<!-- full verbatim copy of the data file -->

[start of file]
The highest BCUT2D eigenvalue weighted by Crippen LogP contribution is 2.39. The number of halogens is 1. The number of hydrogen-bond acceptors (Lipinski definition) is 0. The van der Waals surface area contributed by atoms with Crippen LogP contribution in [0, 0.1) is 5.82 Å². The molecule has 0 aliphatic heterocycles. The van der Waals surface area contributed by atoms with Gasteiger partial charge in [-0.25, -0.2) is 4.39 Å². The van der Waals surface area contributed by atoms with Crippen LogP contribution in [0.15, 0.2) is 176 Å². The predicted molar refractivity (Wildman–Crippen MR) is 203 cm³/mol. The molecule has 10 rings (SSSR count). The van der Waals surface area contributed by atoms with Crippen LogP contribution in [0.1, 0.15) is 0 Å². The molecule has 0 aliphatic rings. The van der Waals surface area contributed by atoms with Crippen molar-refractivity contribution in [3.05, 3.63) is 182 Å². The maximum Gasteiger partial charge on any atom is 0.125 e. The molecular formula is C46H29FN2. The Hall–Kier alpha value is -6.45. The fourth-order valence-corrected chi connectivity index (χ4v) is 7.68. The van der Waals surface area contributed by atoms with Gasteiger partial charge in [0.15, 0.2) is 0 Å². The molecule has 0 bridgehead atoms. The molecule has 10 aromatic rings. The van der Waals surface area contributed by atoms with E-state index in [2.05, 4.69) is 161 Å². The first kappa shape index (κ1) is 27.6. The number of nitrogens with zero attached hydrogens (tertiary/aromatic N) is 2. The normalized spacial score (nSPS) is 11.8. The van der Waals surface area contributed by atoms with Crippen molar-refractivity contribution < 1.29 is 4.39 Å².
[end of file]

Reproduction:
The highest BCUT2D eigenvalue weighted by Crippen LogP contribution is 2.39. The number of halogens is 1. The number of hydrogen-bond acceptors (Lipinski definition) is 0. The van der Waals surface area contributed by atoms with Crippen LogP contribution in [0, 0.1) is 5.82 Å². The molecule has 0 aliphatic heterocycles. The van der Waals surface area contributed by atoms with Gasteiger partial charge in [-0.25, -0.2) is 4.39 Å². The van der Waals surface area contributed by atoms with Crippen LogP contribution in [0.15, 0.2) is 176 Å². The predicted molar refractivity (Wildman–Crippen MR) is 203 cm³/mol. The molecule has 10 rings (SSSR count). The van der Waals surface area contributed by atoms with Crippen LogP contribution in [0.1, 0.15) is 0 Å². The molecule has 0 aliphatic rings. The van der Waals surface area contributed by atoms with Crippen molar-refractivity contribution in [3.05, 3.63) is 182 Å². The maximum Gasteiger partial charge on any atom is 0.125 e. The molecular formula is C46H29FN2. The Hall–Kier alpha value is -6.45. The fourth-order valence-corrected chi connectivity index (χ4v) is 7.68. The van der Waals surface area contributed by atoms with Gasteiger partial charge in [0.15, 0.2) is 0 Å². The molecule has 0 bridgehead atoms. The molecule has 10 aromatic rings. The van der Waals surface area contributed by atoms with E-state index in [2.05, 4.69) is 161 Å². The first kappa shape index (κ1) is 27.6. The number of nitrogens with zero attached hydrogens (tertiary/aromatic N) is 2. The normalized spacial score (nSPS) is 11.8. The van der Waals surface area contributed by atoms with Crippen molar-refractivity contribution < 1.29 is 4.39 Å².